In the years following World War II, a potent combination of new prosperity, a renewed love affair with the automobile, improved highways, and the availability of commercial air travel contributed to the dwindling number of rail travelers. By the 1960s, rail passenger service had become an endangered species in an unfriendly environment. Fred W. Frailey recounts the demise of the pre-Amtrak passenger train in Twilight of the Great Trains. Drawing upon a lifetime of experience as a reporter and editor, Frailey uncovers the reasons behind the disappearance of these great trains and explains how 11 railroad systems withstood or welcomed, fought or embraced the inevitable decline of their passenger services. Stimulating and informative, this book offers a behind-the-scenes look at one of the most challenging eras in American railroad history.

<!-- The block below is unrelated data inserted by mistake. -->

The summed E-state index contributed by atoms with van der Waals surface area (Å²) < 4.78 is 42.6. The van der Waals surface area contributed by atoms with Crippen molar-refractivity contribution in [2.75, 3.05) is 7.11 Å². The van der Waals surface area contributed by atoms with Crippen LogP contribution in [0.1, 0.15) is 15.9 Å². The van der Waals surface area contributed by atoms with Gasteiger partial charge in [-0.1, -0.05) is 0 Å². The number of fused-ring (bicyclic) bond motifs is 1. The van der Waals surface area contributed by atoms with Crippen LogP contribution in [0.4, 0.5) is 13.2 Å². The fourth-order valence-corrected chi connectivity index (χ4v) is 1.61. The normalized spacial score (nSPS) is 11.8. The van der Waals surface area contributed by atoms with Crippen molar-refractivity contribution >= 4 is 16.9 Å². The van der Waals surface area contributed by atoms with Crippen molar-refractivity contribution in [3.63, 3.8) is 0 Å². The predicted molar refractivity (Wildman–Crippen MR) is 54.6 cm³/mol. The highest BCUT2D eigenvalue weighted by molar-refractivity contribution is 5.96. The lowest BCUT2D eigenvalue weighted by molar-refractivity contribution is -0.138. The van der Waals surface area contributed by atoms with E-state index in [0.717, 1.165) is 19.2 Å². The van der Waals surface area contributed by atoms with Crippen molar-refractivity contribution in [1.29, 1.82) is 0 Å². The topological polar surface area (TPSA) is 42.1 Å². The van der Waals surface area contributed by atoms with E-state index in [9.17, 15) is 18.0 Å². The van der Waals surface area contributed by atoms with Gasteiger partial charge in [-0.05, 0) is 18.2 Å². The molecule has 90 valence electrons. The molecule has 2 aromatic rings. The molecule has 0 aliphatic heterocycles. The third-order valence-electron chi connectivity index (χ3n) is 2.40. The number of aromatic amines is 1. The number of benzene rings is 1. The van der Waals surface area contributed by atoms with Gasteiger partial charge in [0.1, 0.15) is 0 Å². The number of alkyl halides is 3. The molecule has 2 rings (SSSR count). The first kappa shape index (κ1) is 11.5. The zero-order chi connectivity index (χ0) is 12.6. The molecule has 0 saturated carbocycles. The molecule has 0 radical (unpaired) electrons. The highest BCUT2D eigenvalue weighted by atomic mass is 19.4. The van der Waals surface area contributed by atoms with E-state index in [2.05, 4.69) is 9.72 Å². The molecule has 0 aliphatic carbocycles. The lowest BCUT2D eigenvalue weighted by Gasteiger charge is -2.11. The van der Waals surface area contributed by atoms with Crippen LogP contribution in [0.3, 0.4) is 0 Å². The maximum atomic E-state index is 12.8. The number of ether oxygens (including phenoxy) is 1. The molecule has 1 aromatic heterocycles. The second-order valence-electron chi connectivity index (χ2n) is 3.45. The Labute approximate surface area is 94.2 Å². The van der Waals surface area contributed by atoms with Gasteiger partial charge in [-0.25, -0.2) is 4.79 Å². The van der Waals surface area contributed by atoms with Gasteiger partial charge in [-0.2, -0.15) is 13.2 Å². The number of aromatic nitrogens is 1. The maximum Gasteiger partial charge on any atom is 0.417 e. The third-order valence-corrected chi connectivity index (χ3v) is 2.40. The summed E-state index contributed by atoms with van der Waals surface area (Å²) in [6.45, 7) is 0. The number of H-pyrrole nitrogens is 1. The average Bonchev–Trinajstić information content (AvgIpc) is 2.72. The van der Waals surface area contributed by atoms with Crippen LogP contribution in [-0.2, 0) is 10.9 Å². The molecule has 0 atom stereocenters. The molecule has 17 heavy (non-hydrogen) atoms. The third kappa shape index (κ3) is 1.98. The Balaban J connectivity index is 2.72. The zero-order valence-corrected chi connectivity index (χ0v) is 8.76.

"Frailey's book is an excellent job...Of all those 'last years" books, it's by far the best." Herbert H. Harwood, Jr. "Fred Frailey is by far one of the best writers in the railroad book business." William D. Middleton, Jr. "I consider this book to be the best documentation of the variety of ways the selected railroads dealt with the passenger train "problem" in the decade leading up to the creation of Amtrak." Bill Howes
Series: Railroads Past & Present
Number Of Pages: 232
Published: 30th August 2010
Dimensions (cm): 22.3 x 28.4 x 2.5
Weight (kg): 1.261